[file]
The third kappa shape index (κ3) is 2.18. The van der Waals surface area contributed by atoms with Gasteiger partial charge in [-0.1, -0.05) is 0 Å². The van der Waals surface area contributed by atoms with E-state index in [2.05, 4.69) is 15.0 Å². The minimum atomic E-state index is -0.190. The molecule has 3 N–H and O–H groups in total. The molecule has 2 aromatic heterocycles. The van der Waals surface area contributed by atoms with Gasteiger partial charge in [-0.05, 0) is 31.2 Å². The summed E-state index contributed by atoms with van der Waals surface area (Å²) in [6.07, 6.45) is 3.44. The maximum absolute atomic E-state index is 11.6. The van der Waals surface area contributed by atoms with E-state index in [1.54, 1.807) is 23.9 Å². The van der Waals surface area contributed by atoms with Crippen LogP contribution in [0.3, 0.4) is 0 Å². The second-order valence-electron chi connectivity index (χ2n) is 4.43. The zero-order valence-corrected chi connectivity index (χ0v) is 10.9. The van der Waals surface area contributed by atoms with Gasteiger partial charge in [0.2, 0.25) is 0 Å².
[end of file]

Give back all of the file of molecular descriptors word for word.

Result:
The third kappa shape index (κ3) is 2.18. The van der Waals surface area contributed by atoms with Gasteiger partial charge in [-0.1, -0.05) is 0 Å². The van der Waals surface area contributed by atoms with E-state index in [2.05, 4.69) is 15.0 Å². The minimum atomic E-state index is -0.190. The molecule has 3 N–H and O–H groups in total. The molecule has 2 aromatic heterocycles. The van der Waals surface area contributed by atoms with Gasteiger partial charge in [-0.05, 0) is 31.2 Å². The summed E-state index contributed by atoms with van der Waals surface area (Å²) in [6.07, 6.45) is 3.44. The maximum absolute atomic E-state index is 11.6. The van der Waals surface area contributed by atoms with E-state index in [1.54, 1.807) is 23.9 Å². The van der Waals surface area contributed by atoms with Crippen LogP contribution in [0.3, 0.4) is 0 Å². The second-order valence-electron chi connectivity index (χ2n) is 4.43. The zero-order valence-corrected chi connectivity index (χ0v) is 10.9. The van der Waals surface area contributed by atoms with Gasteiger partial charge in [0.2, 0.25) is 0 Å².